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Say a former employer pays out a lump-sum severance, and say that payment has taxes withheld at a higher than normal rate. Will the difference between that tax amount and my regular payroll tax rate be refunded when I file my return for the year?

In other words, will the lump-sum payment be taxed as though it had been paid out over a series of payroll deposits instead of a the higher rate? How is such a payment reported to the IRS by an employer, and how will I report it on my return?

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    One important clarification. The money isn't taxed at a higher rate. It is taxed at your normal income rate. What you are talking about is how much is withheld, which is a different thing. – JohnFx Oct 19 '18 at 20:01
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    Though if this payment is more than normal by enough to push your total income into a higher bracket, the part in the higher bracket is taxed at a higher rate. Also you appear to be asking about, and definitely everyone is answering and commenting about, income tax. Payroll taxes (plural) also include Social Security and Medicare and (usually) Unemployment Insurance, and those are always flat rate up to a low cap for UI, a cap of about $120k for SS, and no cap for Medicare. You only get SS refunded if you work for multiple employers and the combination puts you over the cap. – dave_thompson_085 Oct 19 '18 at 21:55
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Withholding is always based on an estimate of what your taxes due will be. Lump sum payments like bonuses and severance are often subject to excessive withholding because the payroll system may estimate that the larger payment will be typical of other payments you'll receive, which of course it isn't.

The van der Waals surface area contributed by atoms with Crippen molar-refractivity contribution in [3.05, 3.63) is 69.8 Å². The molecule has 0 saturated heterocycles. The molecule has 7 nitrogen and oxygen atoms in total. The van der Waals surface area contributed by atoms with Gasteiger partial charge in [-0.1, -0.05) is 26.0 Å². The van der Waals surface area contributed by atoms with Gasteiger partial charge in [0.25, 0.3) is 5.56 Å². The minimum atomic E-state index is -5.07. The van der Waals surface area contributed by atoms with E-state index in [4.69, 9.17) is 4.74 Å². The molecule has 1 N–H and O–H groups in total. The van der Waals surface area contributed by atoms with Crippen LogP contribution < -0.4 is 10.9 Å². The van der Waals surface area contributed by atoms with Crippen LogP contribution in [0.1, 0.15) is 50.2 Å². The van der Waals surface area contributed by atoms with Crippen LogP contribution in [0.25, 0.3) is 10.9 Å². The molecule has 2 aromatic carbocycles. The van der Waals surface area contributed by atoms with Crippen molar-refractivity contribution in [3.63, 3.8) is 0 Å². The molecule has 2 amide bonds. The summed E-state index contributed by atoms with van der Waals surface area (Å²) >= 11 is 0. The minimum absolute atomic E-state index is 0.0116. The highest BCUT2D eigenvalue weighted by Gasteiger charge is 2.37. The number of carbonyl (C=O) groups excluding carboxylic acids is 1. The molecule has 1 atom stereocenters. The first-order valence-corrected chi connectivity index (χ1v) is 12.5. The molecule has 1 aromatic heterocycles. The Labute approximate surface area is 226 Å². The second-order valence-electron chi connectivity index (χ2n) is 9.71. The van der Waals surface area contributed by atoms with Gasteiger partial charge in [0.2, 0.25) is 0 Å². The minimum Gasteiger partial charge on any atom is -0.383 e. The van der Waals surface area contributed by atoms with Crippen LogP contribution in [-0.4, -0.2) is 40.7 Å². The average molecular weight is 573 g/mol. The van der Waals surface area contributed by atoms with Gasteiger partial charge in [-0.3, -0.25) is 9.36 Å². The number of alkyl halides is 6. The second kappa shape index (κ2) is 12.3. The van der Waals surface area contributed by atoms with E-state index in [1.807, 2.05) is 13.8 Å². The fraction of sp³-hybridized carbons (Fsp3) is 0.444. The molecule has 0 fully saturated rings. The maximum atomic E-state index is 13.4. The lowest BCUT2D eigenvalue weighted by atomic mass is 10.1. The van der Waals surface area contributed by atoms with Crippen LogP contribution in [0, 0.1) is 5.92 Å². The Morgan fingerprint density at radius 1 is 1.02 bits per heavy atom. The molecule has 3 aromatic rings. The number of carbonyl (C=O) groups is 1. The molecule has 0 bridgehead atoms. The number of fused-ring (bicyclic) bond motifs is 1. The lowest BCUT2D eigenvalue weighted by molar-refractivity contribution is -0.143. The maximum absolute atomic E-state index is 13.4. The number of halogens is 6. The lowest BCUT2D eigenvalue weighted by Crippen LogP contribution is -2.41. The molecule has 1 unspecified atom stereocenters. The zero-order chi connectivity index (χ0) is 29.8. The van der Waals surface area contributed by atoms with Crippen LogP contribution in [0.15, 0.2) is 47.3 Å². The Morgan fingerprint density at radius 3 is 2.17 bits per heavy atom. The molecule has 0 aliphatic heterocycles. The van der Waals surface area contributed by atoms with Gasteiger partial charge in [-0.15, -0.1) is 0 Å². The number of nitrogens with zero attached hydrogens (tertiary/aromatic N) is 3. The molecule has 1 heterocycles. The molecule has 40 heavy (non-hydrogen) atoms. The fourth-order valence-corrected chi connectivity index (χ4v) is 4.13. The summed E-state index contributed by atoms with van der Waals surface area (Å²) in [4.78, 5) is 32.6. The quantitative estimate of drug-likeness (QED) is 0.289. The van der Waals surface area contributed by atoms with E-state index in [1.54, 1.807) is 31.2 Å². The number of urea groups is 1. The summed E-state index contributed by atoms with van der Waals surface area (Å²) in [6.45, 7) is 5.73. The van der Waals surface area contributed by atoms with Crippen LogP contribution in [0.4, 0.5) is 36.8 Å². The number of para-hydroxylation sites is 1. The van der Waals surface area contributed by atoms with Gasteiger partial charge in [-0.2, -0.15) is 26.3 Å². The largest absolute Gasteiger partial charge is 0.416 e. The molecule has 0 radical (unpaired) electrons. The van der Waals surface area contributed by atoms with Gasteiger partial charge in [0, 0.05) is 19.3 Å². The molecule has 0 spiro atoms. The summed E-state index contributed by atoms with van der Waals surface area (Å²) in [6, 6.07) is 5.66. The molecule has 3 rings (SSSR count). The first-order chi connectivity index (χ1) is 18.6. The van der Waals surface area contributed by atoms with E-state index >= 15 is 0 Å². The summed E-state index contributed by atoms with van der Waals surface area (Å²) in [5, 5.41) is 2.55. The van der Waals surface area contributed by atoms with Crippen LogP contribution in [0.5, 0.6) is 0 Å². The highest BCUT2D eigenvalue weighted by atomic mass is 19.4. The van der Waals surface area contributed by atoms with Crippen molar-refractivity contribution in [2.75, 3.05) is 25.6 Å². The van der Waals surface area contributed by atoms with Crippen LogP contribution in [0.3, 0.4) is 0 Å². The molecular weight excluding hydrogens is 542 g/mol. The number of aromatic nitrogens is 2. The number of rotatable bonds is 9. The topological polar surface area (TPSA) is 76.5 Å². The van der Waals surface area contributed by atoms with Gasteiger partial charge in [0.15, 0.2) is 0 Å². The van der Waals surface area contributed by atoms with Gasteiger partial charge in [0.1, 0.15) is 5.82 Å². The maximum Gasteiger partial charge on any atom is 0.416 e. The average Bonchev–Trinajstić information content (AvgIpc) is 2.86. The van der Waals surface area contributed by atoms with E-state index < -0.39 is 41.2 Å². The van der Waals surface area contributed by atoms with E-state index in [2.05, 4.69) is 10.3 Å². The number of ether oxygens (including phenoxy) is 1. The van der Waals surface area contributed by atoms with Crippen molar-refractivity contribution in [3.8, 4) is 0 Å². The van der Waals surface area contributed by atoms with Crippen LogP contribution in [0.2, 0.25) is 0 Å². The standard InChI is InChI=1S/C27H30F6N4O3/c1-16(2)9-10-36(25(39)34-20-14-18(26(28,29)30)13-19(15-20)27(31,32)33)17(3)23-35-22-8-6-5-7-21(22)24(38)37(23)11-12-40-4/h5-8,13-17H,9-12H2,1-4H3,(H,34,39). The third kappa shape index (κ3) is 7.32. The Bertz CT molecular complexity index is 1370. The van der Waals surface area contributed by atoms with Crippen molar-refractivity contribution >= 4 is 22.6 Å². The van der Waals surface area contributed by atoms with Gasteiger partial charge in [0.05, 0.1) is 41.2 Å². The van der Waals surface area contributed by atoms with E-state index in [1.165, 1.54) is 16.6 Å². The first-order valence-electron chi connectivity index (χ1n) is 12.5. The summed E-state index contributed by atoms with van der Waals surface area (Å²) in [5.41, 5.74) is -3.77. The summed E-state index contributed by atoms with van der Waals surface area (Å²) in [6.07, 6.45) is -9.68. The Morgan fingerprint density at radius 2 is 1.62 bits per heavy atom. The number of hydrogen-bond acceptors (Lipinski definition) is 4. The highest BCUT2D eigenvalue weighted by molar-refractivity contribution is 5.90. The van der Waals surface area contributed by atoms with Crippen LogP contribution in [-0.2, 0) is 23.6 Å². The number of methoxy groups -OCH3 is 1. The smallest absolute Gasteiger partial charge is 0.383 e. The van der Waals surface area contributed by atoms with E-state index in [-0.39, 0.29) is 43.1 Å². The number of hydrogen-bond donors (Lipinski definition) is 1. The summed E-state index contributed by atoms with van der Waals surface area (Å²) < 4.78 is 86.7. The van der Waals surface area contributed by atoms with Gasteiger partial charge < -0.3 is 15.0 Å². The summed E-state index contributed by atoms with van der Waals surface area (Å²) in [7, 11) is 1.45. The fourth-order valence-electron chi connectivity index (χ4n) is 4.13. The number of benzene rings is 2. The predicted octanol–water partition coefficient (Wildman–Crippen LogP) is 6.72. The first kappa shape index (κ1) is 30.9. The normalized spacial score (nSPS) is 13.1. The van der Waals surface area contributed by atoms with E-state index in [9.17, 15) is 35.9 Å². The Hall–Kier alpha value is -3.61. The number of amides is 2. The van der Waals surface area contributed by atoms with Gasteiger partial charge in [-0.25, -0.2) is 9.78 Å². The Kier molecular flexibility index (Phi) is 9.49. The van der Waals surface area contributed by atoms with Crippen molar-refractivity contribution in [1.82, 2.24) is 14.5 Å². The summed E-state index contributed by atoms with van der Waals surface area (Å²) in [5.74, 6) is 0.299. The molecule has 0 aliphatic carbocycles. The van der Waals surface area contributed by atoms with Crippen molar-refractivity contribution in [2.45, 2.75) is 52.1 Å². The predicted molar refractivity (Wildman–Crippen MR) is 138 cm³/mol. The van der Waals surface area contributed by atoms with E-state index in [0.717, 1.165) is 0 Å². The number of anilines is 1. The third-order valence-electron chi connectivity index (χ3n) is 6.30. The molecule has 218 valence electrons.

With a bonus, you often get this back through the rest of the year. The payroll system sees that you didn't get that bonus again next month and the month after that and withholds less than it usually would. However, this isn't going to be possible with a severance payment. And, of course, your next employer won't know that your previous employer withheld a bit too much.

Your employer will report the lump payment to the IRS the same way it reports all other payments to you. At the end of the year, you will receive a W2 from your employer that includes what they paid you and what they withheld. If the withholding actually turns out to be excessive, the amount withheld will exceed the amount you owe and you will receive a refund.

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    Yes. The IRS does not care when in the year you received the money (except sometimes with estimated tax payments), just the yearly total. – jamesqf Oct 19 '18 at 17:13
  • I agree with gist of the answer. I do have a problem with the middle paragraph. Each paycheck is viewed standalone. So if the withholding on paycheck A was $200, and the bonus meant that the withholding for check B is $400. If the pay for check C goes back to the pay level of A, then the withholding will return to $200. There is no adjustment for the overage on check B. They don't decide to only withhold $180. – mhoran_psprep Oct 19 '18 at 21:08
  • @mhoran_psprep Maybe the companies that I've been paid by do things differently. But when I've gotten additional pay one month, the withholding seems to be based on me getting that additional pay every month and when I don't get that additional pay the next month, it's been partially leveled out. It's possible I assumed that my atypical experiences are common. – David Schwartz Oct 20 '18 at 0:48

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